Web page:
Tips and Tricks: Here's how to tackle homeschooling

Schools remain closed in our country for most students and it's not yet clear when school routines will get back to normal. Until that point, it means that children are being taught at home. This means that parents of school-aged children are facing a special challenge. After their own work in the home office, they also have to be available as a learning companion for their children and their first point of contact for all questions regarding their studies and homework. For this reason, it's often helpful to explore the content to be learned in a playful way.

How does teaching at home work the best?

It's easiest when the morning is well-structured and filled with lessons at home. Create set learning and break times and make sure that the children aren't completely worn down by the lesson materials. Homeschooling is not meant to replace the school learning completely. It's much more about using the newly gained free time sensibly and filling the gaps left by the closures of kindergartens and schools with pedagogically valuable activities.

But how do we motivate the children to do their work?

Solid structures and processes are important when it comes to handling the everyday routines between working from home, homeschooling, and childcare. Waking up on time every morning, replacing the common relaxation outfits of home office with normal clothes and eating breakfast - this is how you can start the days normally at home. Then, when it's time to learn and study, it can also be helpful to have some kind of bell sound to start and end the "school time", just like in real school. That may sound strange, but "imitating" the familiar school situations can give children security and make their start to the school day easier. The end of the school day should also be at a set time so children can adjust to it. Child-friendly weekly and daily planners such as the Magnetic Weekly Planner from "Educate" (11460) or the printable small foot Planner can help with this.

How can parents best support their children with their learning?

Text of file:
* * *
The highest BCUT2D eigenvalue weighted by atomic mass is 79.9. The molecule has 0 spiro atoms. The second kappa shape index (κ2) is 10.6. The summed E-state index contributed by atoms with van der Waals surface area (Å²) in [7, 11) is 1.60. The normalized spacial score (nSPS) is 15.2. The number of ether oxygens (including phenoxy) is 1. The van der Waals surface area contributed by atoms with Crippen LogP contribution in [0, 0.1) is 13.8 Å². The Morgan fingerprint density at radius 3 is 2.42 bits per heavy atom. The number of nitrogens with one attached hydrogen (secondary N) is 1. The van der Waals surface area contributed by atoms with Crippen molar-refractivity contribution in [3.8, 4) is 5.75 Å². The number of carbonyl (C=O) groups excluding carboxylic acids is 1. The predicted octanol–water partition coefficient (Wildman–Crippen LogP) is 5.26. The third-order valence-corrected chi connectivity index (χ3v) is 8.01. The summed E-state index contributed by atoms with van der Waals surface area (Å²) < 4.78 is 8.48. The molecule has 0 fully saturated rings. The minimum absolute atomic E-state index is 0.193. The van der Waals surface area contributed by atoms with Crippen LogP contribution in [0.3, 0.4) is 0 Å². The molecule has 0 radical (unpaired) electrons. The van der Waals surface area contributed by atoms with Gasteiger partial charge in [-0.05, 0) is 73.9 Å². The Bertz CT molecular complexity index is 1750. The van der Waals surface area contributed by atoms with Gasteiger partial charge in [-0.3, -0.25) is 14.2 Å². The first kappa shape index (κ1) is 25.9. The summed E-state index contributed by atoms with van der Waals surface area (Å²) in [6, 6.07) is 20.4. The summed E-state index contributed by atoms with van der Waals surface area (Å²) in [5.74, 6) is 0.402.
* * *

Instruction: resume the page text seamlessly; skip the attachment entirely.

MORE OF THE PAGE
Age-appropriate wooden learning toys can be sensible learning aids and support children during their learning development and preparation for school. With ABC games, geometry puzzles, or classics like slide rules, study content can be taught playfully and vividly. The small foot learning toy series "Educate" stands for play, fun, and the desire to learn, and can support children with a total of 23 games and toys in all kinds of areas. The games are manufactured from high-quality, brightly coloured wood, and offer learning aids with various difficulty levels to every age group starting at age 3. These wooden toys are sensible activities for children with which they'll always learn something. Playing, discovering, and learning are guaranteed!

The best homeschooling learning toys

The "Educate" product series covers the preschool and primary school time excellently: understanding numbers and amounts, learning to tell time, and collecting their first experiences with English as a foreign language are only a few examples. Products like the Slide Rule (11326), Abacus (11324) and Maths Tiles (11369) will train preschoolers and children in primary school with addition and subtraction while games such as the Geometry Puzzle (11100), the Fractions Circle Puzzle (11102) and the Maths Sticks (11167) train older children's understanding of quantities. Students who are already learning multiplication and division in school can be optimally supported with the learning games Fractions "Educate" (11166) and Colourful 1 x 1 "Educate" (11163). But learning toys support parents and children in more areas than just mathematics. "Educate" toys can also train the ABCs, telling time on a clock, dexterity, and logical thinking.


Fractions "Educate"

from 6 years


Logic Labyrinth "Educate"

from 3 years


Abacus "Educate"

from 4 years


Counting Sticks "Educate"

from 6 years

School first, then pleasure!

Once all the school assignments have been completed, it's time for free time. When that times, outdoor and exercise toys as well as parlour games are always a good idea in these times of the coronavirus because they offer the perfect balance to homeschooling. Also great: Shut the Box (2116), which is the perfect combo of a parlour game and maths training.

at small foot since

Lena, Marketing Manager

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2 Children, A girl (5 years), and a boy (2 years)
Why do you like working for small foot?
I like the informal, personal atmosphere. The individual departments work together like big gears and use teamwork to create a wide range of high-quality products which have been accompanying children for now over 30 years.
What's something you particularly like about small foot toys?
The focus on wood as a material, the loving details (e.g. the graffiti on product 11377 (Freight Train Station with Accessories), the exclusive designs.
What is your favorite small foot toy?
The Houses of Locks! Kids loves keys, and their first attempts to open different kinds of locks playfully trains their fine motor skills. I'm impressed by the high level of long-lasting playtime value and the possbility to lock up little treasures!

After the birth of my first baby, I placed a lot of value on sustainable materials. The wooden Balls of Fun Rattle unites two things: sustainable material and a child-friendly baby toy. The noises that the rattle makes really made my baby grin and laugh. I especially like the fact that the rattle fit well in the hand and is saliva-proof. In their first months, babies really like putting toys in their mouths and experiencing them with all their senses.